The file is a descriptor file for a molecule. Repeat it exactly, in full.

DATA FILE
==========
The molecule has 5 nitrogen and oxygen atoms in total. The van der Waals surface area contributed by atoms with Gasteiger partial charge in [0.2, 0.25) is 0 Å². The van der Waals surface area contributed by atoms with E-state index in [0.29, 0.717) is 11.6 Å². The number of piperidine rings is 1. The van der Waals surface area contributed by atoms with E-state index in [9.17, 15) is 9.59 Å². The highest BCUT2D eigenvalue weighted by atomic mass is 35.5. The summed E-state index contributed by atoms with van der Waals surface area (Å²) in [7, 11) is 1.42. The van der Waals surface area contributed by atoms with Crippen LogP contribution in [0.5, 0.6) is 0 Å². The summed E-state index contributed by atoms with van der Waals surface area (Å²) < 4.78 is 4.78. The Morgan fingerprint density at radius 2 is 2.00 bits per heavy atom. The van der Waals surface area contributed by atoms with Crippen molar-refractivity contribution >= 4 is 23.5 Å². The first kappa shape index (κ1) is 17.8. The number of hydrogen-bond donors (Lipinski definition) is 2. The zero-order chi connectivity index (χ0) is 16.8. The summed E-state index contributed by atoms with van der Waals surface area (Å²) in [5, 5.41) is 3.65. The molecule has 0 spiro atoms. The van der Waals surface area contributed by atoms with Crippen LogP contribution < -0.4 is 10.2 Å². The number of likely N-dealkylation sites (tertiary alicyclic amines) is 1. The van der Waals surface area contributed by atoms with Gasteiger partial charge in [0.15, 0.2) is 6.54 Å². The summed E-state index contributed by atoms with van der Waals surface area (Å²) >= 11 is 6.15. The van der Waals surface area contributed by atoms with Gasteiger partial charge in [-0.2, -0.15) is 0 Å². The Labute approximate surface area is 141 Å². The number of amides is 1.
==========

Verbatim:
The molecule has 5 nitrogen and oxygen atoms in total. The van der Waals surface area contributed by atoms with Gasteiger partial charge in [0.2, 0.25) is 0 Å². The van der Waals surface area contributed by atoms with E-state index in [0.29, 0.717) is 11.6 Å². The number of piperidine rings is 1. The van der Waals surface area contributed by atoms with E-state index in [9.17, 15) is 9.59 Å². The highest BCUT2D eigenvalue weighted by atomic mass is 35.5. The summed E-state index contributed by atoms with van der Waals surface area (Å²) in [7, 11) is 1.42. The van der Waals surface area contributed by atoms with Crippen LogP contribution in [0.5, 0.6) is 0 Å². The summed E-state index contributed by atoms with van der Waals surface area (Å²) < 4.78 is 4.78. The Morgan fingerprint density at radius 2 is 2.00 bits per heavy atom. The van der Waals surface area contributed by atoms with Crippen molar-refractivity contribution >= 4 is 23.5 Å². The first kappa shape index (κ1) is 17.8. The number of hydrogen-bond donors (Lipinski definition) is 2. The zero-order chi connectivity index (χ0) is 16.8. The summed E-state index contributed by atoms with van der Waals surface area (Å²) in [5, 5.41) is 3.65. The molecule has 0 spiro atoms. The van der Waals surface area contributed by atoms with Crippen LogP contribution < -0.4 is 10.2 Å². The number of likely N-dealkylation sites (tertiary alicyclic amines) is 1. The van der Waals surface area contributed by atoms with Gasteiger partial charge in [0.15, 0.2) is 6.54 Å². The summed E-state index contributed by atoms with van der Waals surface area (Å²) >= 11 is 6.15. The van der Waals surface area contributed by atoms with Gasteiger partial charge in [-0.2, -0.15) is 0 Å². The Labute approximate surface area is 141 Å². The number of amides is 1.